She watched her commanding officer go down on her friend. She watched his mouth and his hands play Daniel expertly. This obviously wasn't the first time. He knew every sweet spot, everything Daniel liked. Daniel sighed and opened his legs. He groped under his pillow, came back with a bottle, reached it down. O'Neill's mouth drew off him -- somehow it shocked her more to see the penis come out of his mouth than seeing it go in -- and he straightened to drip lubricant onto his left hand. Her throat went tight. She winced her eyes almost shut, but the nudge of the shock wand warned her not to try to shut out the sight of the general's angled hand, the general's slicked fingers sliding up into Daniel's body.
Daniel arched, pushing down onto them, his erection pushing to prominence. Naked and hard, he was breathtakingly beautiful. She tried to focus on the aesthetics and not the sexuality, but it was a losing battle. O'Neill bent down again, took just the head in his mouth, sucking gently, fingers pistoning slowly. His thumb stroked Daniel's heavy scrotum. He did that for a long time. Daniel made a sharp, very-close-to-orgasm sound, and then touched O'Neill's hair, suddenly, lightly.
O'Neill stopped, drawing his mouth off, looking up. His hand stayed inside. He leaned over, kissed a nipple. Said, "Come like this," in the lowest, gentlest voice Sam had ever heard from him. His fingers gave another, deeper push, and Daniel arched and made that sound again. O'Neill's right hand smoothed over his brow, his head, a rough, tender caress. The viewer's angle shifted so that Sam would see the general's face. He was smiling. His eyes were dark and warm. He was holding someone beautiful, someone he loved, on the brink of orgasm, and he loved it, and he loved Daniel.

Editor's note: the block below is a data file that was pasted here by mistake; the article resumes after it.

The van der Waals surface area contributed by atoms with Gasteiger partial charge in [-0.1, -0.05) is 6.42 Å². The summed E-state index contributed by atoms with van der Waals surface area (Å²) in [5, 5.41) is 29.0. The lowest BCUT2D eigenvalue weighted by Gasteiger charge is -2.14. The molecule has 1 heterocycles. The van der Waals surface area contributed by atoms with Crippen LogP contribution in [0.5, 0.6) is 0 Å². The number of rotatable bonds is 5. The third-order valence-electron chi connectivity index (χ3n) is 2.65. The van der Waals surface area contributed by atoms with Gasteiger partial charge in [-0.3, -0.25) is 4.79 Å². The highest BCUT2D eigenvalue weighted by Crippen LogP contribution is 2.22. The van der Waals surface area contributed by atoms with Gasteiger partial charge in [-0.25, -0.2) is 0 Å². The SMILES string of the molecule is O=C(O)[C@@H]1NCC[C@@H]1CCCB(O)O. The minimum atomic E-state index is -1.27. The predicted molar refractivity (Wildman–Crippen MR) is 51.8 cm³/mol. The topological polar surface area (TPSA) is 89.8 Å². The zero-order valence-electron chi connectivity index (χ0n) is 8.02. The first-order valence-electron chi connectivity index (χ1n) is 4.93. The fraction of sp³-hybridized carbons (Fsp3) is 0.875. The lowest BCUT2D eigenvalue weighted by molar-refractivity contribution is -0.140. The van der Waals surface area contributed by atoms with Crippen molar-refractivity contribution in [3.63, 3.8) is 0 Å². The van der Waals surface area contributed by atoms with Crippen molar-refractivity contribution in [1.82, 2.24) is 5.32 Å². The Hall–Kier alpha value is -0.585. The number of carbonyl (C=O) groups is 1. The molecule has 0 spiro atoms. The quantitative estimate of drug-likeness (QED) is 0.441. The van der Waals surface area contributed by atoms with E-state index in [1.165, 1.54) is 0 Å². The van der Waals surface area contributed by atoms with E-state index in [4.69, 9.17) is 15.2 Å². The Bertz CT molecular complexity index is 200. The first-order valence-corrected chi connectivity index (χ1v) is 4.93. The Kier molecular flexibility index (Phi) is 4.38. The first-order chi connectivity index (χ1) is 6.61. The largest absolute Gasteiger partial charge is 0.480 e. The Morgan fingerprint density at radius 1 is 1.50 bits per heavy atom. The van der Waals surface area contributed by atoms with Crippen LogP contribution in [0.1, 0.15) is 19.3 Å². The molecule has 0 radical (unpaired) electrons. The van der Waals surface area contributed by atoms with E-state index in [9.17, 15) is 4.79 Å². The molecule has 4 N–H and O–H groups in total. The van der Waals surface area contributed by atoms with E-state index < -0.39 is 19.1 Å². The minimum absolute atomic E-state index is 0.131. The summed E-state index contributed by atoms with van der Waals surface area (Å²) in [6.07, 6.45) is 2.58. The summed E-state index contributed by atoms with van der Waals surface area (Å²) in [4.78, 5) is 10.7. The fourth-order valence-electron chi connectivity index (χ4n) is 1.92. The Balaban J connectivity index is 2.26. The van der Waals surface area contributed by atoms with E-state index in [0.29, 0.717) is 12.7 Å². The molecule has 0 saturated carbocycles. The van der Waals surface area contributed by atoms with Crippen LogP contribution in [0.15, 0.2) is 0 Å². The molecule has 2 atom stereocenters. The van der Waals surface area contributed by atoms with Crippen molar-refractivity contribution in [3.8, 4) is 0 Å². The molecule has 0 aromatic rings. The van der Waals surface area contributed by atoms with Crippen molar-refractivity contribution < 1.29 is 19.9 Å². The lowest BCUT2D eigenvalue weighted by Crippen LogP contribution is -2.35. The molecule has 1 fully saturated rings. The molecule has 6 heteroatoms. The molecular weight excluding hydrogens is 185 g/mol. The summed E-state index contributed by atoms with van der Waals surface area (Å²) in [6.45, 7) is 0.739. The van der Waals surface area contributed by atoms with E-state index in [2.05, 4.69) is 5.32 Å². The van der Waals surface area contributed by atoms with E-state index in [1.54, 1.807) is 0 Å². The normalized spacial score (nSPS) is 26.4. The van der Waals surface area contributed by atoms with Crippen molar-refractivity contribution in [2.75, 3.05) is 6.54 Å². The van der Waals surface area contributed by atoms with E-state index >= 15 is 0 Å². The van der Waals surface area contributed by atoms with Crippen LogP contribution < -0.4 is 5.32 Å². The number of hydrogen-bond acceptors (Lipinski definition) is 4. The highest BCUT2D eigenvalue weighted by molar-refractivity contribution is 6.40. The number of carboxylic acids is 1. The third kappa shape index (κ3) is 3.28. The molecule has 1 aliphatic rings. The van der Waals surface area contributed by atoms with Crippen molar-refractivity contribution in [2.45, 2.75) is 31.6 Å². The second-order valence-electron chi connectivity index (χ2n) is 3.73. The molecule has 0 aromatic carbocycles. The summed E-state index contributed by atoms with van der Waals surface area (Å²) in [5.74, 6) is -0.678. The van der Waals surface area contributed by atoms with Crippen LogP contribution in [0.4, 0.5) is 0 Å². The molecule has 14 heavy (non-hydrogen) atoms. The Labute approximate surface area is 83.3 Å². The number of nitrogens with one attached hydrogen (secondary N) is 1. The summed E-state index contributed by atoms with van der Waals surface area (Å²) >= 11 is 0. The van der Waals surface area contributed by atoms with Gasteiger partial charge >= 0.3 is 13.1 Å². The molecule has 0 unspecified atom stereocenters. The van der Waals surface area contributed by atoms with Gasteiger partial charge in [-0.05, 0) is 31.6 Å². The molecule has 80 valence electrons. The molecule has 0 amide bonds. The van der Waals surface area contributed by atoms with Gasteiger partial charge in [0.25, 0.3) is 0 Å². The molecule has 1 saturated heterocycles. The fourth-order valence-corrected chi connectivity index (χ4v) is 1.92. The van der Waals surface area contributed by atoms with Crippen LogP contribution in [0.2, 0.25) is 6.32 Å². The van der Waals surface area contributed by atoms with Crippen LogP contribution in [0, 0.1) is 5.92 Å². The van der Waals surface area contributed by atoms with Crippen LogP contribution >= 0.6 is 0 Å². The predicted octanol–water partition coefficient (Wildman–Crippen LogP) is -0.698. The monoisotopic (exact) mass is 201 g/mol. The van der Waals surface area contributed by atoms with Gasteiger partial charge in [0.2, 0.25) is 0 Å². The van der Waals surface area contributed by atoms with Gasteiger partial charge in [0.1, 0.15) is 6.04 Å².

He loved Daniel.
Daniel's eyes opened, a shock of blue, bluer than dawn sky. "No," he said.
"There's time, Danny," O'Neill said.
The Danny went right through her. She hadn't heard O'Neill call him that in years, and back then it was gruff and stern or mocking and patronizing. The way he said it now, it was sweetheart. It was honey. It was darling.
"No," Daniel said again, reaching a hand vaguely downward. He hissed as O'Neill's fingers slid out, then rolled to his knees and took the bottle and pushed the general flat on his back.
She tried not to look, but they made her look; she tried not to see, but she had to know. It was long, angled at the head, more veined than Daniel's, ruddier. Just as beautiful. She'd seen it soft a hundred times, but never hard. She swallowed longing, and watched Daniel lube it. He used both hands, pulling upward in long palming strokes. The general watched him too. His eyes were hot and intent. Daniel glanced up just as they lost focus and the general's mouth opened in a low huh. Daniel wiped his hands on the sheets, tugged the general up sitting, and kneed up to grab the headboard.
The general came in behind him, leaned around, and pulled Daniel's hands off the headboard. Then he put one arm around Daniel and reached down between them. He surged up as Daniel leaned into him and sank down. They pushed together on a shared groan and found an easy, rolling rhythm. Daniel's head lolled back. O'Neill's hands roved over the front of him, stroking belly, nipples, throat; one stayed to brush circles over his chest while the other went down to lightly stroke his penis.
His hips worked fluidly. His spine was supple as a dancer's. The hard, upright military man she knew could not be moving his body like that.
He turned his head, craning back to see Daniel's face. Daniel turned his head too, moaning into an open-mouthed kiss, and then his mouth dragged free on a sharper sound and he gasped, groping at nothing. O'Neill trapped Daniel's hands in front of him and held them still. His breathing got rougher, faster as he watched Daniel start to come. "Yeah," he said, hoarse and throaty. Watching Daniel. Deepening his thrusts. "Yeah. Yeah ... "